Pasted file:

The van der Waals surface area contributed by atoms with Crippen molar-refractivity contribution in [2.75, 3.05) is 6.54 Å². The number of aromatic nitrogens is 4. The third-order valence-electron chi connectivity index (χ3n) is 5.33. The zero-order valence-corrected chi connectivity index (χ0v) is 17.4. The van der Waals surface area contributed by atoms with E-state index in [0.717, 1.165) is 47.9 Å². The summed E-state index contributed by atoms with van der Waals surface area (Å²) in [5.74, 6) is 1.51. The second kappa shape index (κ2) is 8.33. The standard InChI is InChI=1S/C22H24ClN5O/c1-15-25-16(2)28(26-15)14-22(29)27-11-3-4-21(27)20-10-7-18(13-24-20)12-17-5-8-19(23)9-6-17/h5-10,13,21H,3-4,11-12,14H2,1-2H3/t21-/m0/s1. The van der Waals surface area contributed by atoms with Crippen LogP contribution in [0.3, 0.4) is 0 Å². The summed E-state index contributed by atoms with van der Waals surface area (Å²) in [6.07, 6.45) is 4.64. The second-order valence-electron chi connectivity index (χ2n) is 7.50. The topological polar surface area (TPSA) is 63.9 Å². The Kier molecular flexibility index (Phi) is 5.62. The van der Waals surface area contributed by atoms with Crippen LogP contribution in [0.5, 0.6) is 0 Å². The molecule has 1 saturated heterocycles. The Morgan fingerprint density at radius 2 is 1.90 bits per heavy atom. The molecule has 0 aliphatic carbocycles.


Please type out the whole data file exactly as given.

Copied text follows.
The van der Waals surface area contributed by atoms with Crippen molar-refractivity contribution in [2.75, 3.05) is 6.54 Å². The number of aromatic nitrogens is 4. The third-order valence-electron chi connectivity index (χ3n) is 5.33. The zero-order valence-corrected chi connectivity index (χ0v) is 17.4. The van der Waals surface area contributed by atoms with E-state index in [0.717, 1.165) is 47.9 Å². The summed E-state index contributed by atoms with van der Waals surface area (Å²) in [5.74, 6) is 1.51. The second kappa shape index (κ2) is 8.33. The standard InChI is InChI=1S/C22H24ClN5O/c1-15-25-16(2)28(26-15)14-22(29)27-11-3-4-21(27)20-10-7-18(13-24-20)12-17-5-8-19(23)9-6-17/h5-10,13,21H,3-4,11-12,14H2,1-2H3/t21-/m0/s1. The van der Waals surface area contributed by atoms with Crippen LogP contribution in [0.3, 0.4) is 0 Å². The summed E-state index contributed by atoms with van der Waals surface area (Å²) in [6.07, 6.45) is 4.64. The second-order valence-electron chi connectivity index (χ2n) is 7.50. The topological polar surface area (TPSA) is 63.9 Å². The Kier molecular flexibility index (Phi) is 5.62. The van der Waals surface area contributed by atoms with Crippen LogP contribution in [0.5, 0.6) is 0 Å². The molecule has 1 saturated heterocycles. The Morgan fingerprint density at radius 2 is 1.90 bits per heavy atom. The molecule has 0 aliphatic carbocycles.